Fellow politicians have been among more than one thousand mourners paying tribute to Parekura Horomia at his home marae; And a whanau member says it was Parekura Horomia's concern for people that lead him into politics; A school principal in Northland says a proposed law change aimed at providing meals for students in poorer schools could reinforce negative stereotypes; A Ngai Tahu primary teacher wants the unique history of her South Island tribe taught in schools around New Zealand. [more]

Te Manu Korihi News for 2 May 2013
The marae hosting the tangi of Parekura Horomia wants manuhiri or visitors to know there are beds available, however many people turn up; And a Ngati Porou man based in Bangkok has paid tribute to Parekura Horomia, saying he could relate to people from all walks of life; Members of Ngati Awa and Maori regional councillors in Whakatane today told MPs they supported a law change to clean up a local river; The Electoral Commission has recommended that Parliament look at allowing Maori to choose between electoral rolls more often. [more]

Te Manu Korihi News for 2 May 2013
The marae hosting the tangi of Parekura Horomia is making extra room for manuhiri who are pouring in from all over the country; A Ngati Porou man based in Thailand has paid tribute to Parekura Horomia, saying he could relate to people from all walks of life; Eastern Bay of Plenty iwi Ngati Awa and Maori regional councillors in Whakatane today told MPs they supported a law change to clean up a local river; The Electoral Commission has recommended that Parliament look at allowing Maori to choose between electoral rolls more often. [more]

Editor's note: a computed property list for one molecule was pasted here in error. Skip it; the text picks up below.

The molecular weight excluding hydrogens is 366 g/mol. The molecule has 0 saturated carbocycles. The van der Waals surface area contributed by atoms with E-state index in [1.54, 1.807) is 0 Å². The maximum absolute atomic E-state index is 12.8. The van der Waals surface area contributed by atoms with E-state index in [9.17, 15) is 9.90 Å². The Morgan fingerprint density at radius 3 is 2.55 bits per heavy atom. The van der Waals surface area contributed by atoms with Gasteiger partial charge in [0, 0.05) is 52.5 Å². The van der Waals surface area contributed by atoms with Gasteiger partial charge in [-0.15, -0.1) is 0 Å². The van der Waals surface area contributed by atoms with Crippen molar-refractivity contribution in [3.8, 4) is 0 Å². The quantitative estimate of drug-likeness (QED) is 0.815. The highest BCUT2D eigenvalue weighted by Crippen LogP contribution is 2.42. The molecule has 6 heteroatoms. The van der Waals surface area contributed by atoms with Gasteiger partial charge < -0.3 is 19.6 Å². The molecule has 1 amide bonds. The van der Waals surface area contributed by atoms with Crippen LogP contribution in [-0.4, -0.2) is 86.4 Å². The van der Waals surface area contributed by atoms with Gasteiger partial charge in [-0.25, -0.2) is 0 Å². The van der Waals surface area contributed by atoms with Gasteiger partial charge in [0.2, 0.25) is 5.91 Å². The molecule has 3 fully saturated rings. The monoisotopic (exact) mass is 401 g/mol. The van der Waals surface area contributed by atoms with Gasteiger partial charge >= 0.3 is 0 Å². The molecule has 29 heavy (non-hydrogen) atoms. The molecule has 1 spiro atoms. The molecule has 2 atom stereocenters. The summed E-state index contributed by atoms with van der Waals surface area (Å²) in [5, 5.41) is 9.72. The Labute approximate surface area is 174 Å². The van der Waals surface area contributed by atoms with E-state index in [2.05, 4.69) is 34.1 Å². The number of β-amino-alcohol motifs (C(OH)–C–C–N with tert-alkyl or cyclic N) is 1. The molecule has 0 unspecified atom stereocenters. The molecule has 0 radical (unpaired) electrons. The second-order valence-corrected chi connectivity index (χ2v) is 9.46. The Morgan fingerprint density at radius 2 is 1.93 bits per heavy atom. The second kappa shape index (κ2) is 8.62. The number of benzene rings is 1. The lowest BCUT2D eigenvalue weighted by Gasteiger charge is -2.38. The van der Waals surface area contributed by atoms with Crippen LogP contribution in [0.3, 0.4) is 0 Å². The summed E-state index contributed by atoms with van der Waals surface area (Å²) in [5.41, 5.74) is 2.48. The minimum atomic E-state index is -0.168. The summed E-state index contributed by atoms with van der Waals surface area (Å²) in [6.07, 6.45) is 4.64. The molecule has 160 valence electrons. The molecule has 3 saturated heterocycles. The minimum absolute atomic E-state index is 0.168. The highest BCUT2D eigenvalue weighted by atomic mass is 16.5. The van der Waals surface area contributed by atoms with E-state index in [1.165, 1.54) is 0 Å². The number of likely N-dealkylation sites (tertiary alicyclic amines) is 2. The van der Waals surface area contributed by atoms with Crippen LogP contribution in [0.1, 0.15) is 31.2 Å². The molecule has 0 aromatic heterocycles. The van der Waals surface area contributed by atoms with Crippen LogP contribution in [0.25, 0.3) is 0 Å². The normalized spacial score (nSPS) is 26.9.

Upbeat

Conductor Tecwyn Evans
Ex-pat conductor working with the New Zealand Symphony Orchestra on three of their recent and upcoming programmes. [more]

Conductor Luke DiSomma
Christchurch Pops Choir conductor previews their two concerts on Sunday in the Court Theatre. [more]

Tania Kopytko and Elizabeth Isaacs
Dance Aotearoa New Zealand staff talk about the International Dance Day events at Te Papa this Sunday. [more]

News stories:

Submissions deadline for Fiji constitution passes with no word from govt
There has been no word from the Fiji government about the number of submissions it has received on its draft constitution. The deadline for submissions was on Tuesday after two... [more]

US coastguard calls off search in north Pacific for missing sailor
The United States coastguard has called off its search for a British man who fell off a yacht in the north Pacific four days ago. Luke Stimson, who's 35 years-old,... [more]

West Papua group fears Indonesia may move further into Melanesia
A member of a West Papuan group working for dialogue with Jakarta says that neighbouring Papua New Guinea is at risk of eventual invasion by Indonesia. The comment from US-based... [more]

Welfare campaigners question research funding
Child welfare campaigners say new funding for research into how to give children a better start in life will just delay political action on child poverty. [more]

Overseas Maori pay tribute to former minister
Members of Ngati Porou living overseas are paying tribute to Parekura Horomia as a staunch supporter of the Labour Party. [more]

Submissions deadline for Fiji constitution passes with no word from govt
There has been no word from the Fiji government about the number of submissions it has received on its draft constitution. The deadline for submissions was on Tuesday after two... [more]

Woods cleared by golf's governing body over Masters infraction
Golf's governing bodies have ruled that Augusta National officials made the correct call not to disqualify world number one Tiger Woods for an improper ball drop at the Masters last... [more]